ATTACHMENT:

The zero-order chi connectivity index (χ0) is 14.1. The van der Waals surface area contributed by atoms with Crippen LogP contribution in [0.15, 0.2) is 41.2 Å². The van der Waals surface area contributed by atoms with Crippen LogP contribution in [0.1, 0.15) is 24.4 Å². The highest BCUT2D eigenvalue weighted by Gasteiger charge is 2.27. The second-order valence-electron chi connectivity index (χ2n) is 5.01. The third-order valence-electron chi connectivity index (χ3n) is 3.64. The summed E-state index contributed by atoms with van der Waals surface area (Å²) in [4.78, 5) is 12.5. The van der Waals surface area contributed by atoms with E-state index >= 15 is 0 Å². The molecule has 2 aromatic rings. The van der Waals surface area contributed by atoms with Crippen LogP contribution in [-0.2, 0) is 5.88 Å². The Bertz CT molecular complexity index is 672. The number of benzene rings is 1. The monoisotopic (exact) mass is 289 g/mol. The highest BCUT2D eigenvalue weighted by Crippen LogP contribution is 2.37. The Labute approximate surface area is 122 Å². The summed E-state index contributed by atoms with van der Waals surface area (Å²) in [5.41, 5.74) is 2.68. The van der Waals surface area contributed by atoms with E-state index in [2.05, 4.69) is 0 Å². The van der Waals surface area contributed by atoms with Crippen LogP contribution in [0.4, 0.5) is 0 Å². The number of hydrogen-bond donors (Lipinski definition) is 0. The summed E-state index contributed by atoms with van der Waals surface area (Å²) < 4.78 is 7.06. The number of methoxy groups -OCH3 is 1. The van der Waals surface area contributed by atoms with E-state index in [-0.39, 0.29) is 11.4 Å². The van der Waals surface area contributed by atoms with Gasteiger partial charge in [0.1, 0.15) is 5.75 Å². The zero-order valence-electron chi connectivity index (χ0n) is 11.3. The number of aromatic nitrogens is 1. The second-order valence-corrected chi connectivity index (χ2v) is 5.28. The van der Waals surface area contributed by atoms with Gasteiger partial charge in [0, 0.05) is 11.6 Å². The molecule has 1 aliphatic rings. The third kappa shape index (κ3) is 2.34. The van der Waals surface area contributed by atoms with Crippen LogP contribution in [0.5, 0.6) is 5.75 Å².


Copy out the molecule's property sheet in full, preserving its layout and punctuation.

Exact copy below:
The zero-order chi connectivity index (χ0) is 14.1. The van der Waals surface area contributed by atoms with Crippen LogP contribution in [0.15, 0.2) is 41.2 Å². The van der Waals surface area contributed by atoms with Crippen LogP contribution in [0.1, 0.15) is 24.4 Å². The highest BCUT2D eigenvalue weighted by Gasteiger charge is 2.27. The second-order valence-electron chi connectivity index (χ2n) is 5.01. The third-order valence-electron chi connectivity index (χ3n) is 3.64. The summed E-state index contributed by atoms with van der Waals surface area (Å²) in [4.78, 5) is 12.5. The van der Waals surface area contributed by atoms with E-state index >= 15 is 0 Å². The molecule has 2 aromatic rings. The van der Waals surface area contributed by atoms with Crippen LogP contribution in [-0.2, 0) is 5.88 Å². The Bertz CT molecular complexity index is 672. The number of benzene rings is 1. The monoisotopic (exact) mass is 289 g/mol. The highest BCUT2D eigenvalue weighted by Crippen LogP contribution is 2.37. The Labute approximate surface area is 122 Å². The summed E-state index contributed by atoms with van der Waals surface area (Å²) in [5.41, 5.74) is 2.68. The van der Waals surface area contributed by atoms with E-state index in [2.05, 4.69) is 0 Å². The van der Waals surface area contributed by atoms with Crippen LogP contribution in [0.4, 0.5) is 0 Å². The number of hydrogen-bond donors (Lipinski definition) is 0. The summed E-state index contributed by atoms with van der Waals surface area (Å²) < 4.78 is 7.06. The number of methoxy groups -OCH3 is 1. The van der Waals surface area contributed by atoms with E-state index in [-0.39, 0.29) is 11.4 Å². The van der Waals surface area contributed by atoms with Gasteiger partial charge in [0.1, 0.15) is 5.75 Å². The zero-order valence-electron chi connectivity index (χ0n) is 11.3. The number of aromatic nitrogens is 1. The second-order valence-corrected chi connectivity index (χ2v) is 5.28. The van der Waals surface area contributed by atoms with Gasteiger partial charge in [0, 0.05) is 11.6 Å². The molecule has 1 aliphatic rings. The third kappa shape index (κ3) is 2.34. The van der Waals surface area contributed by atoms with Crippen LogP contribution in [0.5, 0.6) is 5.75 Å².